A federal appeals court in late August ruled that a Minnesota firm that videotapes weddings and other events may cite religious beliefs in refusing to serve LGBTQ people.
The 8th U.S. Circuit Court of Appeals ruled 2-1 in Telescope Media Group v. Lucero that the firm's work is "expressive," and thus protected by the First Amendment right to free speech.
The case came about after Carl and Angel Larsen, the owners of a videography company called Telescope Media in St. Cloud, sued in opposition to the Minnesota Human Rights Act, legislation that protects customers from businesses discriminating against them based on their race, religion, sex and sexual orientation, among other protected characteristics.
The owners asserted that due to their fundamentalist Christian beliefs, they could film weddings for opposite-sex couples only and would deny that same service to same-sex couples. A well-heeled Christian nationalist legal group, Alliance Defending Freedom (ADF), represented the Larsens in court.
Last year, the U.S. Supreme Court ruled in Masterpiece Caheshop v. Colorado Civil Rights Commission that a state agency had engaged in religious discrimination when it fined a baker who refused to make wedding cakes for LGBTQ couples. But that opinion, authored by former Justice Anthony M. Kennedy, was narrow and did not craft a new right for religious business owners to discriminate on the basis of their faith.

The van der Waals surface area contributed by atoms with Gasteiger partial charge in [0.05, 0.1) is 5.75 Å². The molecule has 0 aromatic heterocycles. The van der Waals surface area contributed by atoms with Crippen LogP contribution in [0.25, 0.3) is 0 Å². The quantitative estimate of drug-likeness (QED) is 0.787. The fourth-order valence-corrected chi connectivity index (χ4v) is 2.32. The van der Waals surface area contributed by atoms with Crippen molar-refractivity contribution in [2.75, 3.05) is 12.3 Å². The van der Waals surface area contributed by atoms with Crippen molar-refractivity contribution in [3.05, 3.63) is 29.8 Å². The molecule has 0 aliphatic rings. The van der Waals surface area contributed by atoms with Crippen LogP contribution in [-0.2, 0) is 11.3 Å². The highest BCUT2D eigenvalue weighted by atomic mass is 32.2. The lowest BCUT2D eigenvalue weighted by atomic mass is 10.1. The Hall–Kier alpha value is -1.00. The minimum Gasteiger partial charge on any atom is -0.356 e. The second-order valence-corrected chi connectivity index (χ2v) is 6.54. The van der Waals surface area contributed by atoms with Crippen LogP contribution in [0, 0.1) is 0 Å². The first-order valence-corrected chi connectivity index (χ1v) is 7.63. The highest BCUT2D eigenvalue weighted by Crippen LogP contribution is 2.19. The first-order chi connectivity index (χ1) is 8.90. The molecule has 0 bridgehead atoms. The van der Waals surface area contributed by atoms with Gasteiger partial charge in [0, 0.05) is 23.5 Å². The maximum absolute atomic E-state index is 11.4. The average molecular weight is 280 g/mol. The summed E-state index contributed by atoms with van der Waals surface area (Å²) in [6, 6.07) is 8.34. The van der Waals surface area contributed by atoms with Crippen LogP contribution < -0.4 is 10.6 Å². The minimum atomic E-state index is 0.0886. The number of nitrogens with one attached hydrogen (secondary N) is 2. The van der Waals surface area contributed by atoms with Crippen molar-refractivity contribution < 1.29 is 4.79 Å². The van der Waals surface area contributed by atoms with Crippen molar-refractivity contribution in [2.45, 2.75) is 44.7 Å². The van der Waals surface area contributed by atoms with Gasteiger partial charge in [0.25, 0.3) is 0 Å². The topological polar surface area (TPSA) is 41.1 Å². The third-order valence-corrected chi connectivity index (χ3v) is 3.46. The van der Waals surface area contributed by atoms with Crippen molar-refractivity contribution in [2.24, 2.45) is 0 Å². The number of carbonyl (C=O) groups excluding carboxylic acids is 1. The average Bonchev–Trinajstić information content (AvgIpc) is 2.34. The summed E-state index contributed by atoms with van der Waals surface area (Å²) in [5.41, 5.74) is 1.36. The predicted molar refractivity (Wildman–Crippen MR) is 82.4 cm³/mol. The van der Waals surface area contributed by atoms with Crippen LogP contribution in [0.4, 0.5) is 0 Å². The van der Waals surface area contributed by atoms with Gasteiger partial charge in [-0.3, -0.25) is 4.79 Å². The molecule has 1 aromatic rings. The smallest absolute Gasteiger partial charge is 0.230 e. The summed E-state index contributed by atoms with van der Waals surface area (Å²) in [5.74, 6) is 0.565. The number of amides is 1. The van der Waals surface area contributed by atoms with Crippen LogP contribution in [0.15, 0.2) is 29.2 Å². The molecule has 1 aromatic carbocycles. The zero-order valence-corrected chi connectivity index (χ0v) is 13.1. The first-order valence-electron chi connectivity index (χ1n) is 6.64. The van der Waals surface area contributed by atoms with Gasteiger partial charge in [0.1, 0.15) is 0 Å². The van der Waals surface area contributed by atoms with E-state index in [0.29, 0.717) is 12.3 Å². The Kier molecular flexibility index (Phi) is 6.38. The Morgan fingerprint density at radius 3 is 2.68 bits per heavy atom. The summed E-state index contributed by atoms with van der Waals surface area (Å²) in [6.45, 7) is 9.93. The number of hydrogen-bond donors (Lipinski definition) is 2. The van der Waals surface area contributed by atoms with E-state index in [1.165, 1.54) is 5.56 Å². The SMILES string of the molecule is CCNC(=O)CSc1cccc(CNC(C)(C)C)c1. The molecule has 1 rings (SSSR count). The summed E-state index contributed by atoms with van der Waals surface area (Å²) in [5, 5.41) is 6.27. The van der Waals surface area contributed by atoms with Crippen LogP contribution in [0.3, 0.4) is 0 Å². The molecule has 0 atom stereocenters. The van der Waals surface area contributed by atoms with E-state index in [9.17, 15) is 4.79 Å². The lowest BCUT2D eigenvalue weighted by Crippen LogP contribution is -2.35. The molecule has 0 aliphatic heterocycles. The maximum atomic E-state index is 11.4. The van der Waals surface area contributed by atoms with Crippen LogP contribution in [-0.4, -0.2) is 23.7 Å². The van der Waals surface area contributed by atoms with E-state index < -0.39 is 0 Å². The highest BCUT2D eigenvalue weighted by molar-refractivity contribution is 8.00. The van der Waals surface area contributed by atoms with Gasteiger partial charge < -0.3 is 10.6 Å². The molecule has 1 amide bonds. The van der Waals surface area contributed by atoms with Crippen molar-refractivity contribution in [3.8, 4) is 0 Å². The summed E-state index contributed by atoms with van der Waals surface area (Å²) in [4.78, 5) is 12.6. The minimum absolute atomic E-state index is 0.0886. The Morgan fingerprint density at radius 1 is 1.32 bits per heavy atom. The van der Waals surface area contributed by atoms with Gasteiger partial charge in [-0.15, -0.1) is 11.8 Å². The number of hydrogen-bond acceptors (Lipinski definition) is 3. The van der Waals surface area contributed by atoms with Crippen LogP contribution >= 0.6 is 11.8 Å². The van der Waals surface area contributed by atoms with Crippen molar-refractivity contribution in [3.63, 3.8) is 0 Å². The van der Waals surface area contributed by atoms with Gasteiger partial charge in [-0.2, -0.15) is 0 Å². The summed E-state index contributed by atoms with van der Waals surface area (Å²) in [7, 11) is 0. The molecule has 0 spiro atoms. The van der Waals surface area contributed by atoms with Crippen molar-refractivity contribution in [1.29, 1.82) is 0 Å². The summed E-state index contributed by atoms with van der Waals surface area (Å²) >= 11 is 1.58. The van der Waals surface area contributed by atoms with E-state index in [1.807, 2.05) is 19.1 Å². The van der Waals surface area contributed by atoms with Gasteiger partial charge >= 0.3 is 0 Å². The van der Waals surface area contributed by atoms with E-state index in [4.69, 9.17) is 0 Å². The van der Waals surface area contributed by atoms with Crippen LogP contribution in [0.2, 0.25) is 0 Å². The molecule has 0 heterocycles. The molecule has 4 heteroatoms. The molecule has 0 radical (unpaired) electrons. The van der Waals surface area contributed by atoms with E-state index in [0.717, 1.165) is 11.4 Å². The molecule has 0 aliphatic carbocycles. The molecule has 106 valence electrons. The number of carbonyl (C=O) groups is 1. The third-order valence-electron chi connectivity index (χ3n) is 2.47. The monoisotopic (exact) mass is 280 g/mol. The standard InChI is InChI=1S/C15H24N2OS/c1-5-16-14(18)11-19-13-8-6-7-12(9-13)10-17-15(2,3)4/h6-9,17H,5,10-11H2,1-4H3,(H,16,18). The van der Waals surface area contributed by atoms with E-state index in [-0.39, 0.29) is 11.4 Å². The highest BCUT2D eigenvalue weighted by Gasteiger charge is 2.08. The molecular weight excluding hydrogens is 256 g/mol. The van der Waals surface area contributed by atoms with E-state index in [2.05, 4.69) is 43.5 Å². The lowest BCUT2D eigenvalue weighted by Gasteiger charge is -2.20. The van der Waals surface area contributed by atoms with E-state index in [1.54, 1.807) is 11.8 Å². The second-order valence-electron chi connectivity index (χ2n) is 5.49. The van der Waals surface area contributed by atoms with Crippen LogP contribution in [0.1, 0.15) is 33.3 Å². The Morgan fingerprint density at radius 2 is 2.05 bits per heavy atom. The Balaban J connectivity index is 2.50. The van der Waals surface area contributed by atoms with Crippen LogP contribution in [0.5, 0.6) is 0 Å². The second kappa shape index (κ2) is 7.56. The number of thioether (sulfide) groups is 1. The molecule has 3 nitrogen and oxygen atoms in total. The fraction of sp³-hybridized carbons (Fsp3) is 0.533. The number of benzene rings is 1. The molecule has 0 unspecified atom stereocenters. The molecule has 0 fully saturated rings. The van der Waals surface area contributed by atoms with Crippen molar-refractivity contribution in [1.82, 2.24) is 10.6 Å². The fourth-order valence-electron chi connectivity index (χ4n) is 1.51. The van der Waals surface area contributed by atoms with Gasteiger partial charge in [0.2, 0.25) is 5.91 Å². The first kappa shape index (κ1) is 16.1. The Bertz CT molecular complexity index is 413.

By contrast, the Telescope ruling, written by Judge David Stras, an appointee of President Donald Trump, was much broader. Stras ruled that the company's business of creating videos is, "in a word, speech." And because it is speech, the owners have a First Amendment right to turn away any customer whose equal treatment would imply a message with which the owners disagree - here, the validity of a marriage that is not between one man and one woman. Like a newspaper...